Third, there was a belly-dancing diplomat. Each person came to the stage in silence, announced themselves into the microphone, did their bit and then wandered off again. The belly-dancer had said she worked at the US Consulate, but that might have meant she cleaned the toilets, or it might have meant she was a senior contributor to American strategy in Asia. Either way, she didn’t dance very well.

But these were just incompetent, deluded people. The magician was quite something else.

He lumbered onto the stage, an old man in an ill-fitting suit, managing to combine a bad wig with dandruff. Although Lam and his daughter were sat with a whole row of empty chairs between them and the stage, they could still smell the combination of body odour, unwashed clothes and dried fish that had accompanied him.

Mr Cui introduced himself, told them that he had been doing magic tricks for a very long time, and produced some moth-eaten handkerchiefs from one of his sleeves. He kept up a constant spiel, switching between English, Cantonese and a Shanghai-inflected version of Mandarin, talking about how old and wise he was, and how long it had taken to master each of these tricks, his voice rasping over their ears like a painful punishment. Since a typical ‘trick’ involved extracting a rabbit from a hat, Lam was sceptical that these things had taken a half-century of diligent study to perfect.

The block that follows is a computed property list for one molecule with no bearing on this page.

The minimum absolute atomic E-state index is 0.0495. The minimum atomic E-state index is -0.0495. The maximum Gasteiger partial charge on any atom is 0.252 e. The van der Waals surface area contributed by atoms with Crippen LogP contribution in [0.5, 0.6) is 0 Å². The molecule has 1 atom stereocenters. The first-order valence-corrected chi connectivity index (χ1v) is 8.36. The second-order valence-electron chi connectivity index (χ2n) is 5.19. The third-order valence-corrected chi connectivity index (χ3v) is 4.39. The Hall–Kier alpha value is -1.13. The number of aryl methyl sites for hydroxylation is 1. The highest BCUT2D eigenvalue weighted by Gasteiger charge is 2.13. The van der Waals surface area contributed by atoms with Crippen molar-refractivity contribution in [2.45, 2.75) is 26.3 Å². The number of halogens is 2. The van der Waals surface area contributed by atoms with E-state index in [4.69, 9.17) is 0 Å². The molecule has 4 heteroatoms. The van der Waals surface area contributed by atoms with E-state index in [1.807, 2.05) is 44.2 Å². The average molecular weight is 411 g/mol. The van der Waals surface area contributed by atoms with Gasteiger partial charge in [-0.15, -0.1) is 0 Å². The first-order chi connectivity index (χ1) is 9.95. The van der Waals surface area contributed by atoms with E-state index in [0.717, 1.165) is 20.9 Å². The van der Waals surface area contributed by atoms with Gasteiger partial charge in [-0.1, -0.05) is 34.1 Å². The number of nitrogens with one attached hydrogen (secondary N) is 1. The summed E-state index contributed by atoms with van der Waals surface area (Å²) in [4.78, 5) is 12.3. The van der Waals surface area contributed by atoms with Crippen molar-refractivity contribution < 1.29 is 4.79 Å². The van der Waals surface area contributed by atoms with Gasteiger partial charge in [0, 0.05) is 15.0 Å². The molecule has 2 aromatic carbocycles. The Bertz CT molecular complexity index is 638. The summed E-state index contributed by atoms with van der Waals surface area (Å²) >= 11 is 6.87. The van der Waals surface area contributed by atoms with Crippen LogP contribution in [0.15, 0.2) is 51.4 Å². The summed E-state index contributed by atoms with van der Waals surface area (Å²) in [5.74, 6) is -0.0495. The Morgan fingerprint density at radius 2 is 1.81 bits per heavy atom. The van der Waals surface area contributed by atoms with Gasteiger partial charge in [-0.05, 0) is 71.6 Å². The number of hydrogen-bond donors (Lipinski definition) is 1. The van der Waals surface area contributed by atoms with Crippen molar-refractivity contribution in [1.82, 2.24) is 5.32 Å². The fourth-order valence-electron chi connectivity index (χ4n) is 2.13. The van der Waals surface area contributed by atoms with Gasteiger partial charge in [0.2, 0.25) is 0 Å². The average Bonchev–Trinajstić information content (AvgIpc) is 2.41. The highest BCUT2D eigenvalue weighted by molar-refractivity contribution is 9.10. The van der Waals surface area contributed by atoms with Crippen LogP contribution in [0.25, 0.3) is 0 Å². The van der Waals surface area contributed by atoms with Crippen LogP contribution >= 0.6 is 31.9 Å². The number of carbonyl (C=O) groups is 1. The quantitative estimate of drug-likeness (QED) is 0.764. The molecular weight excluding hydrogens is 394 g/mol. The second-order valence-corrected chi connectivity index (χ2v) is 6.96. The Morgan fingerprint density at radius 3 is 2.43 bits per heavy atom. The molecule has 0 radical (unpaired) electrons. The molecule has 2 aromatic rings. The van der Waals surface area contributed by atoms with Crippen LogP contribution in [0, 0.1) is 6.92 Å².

The suit, and the dandruff, and the wig were quite a lot to take in. The wig was not only unrealistic, but kept slipping further forward on Mr Cui’s head, and Lam found himself fascinated by this. Was it part of the act? Would it slip forward and blind Cui, so that he would fall off the stage rather than magically separate three brass rings? He prided himself on his observational skills (that was, after all, his job) so he was chastened when he realised that the wig had distracted him for five minutes and in all that time he hadn’t noticed Cui was wearing a bright red plastic clown’s nose.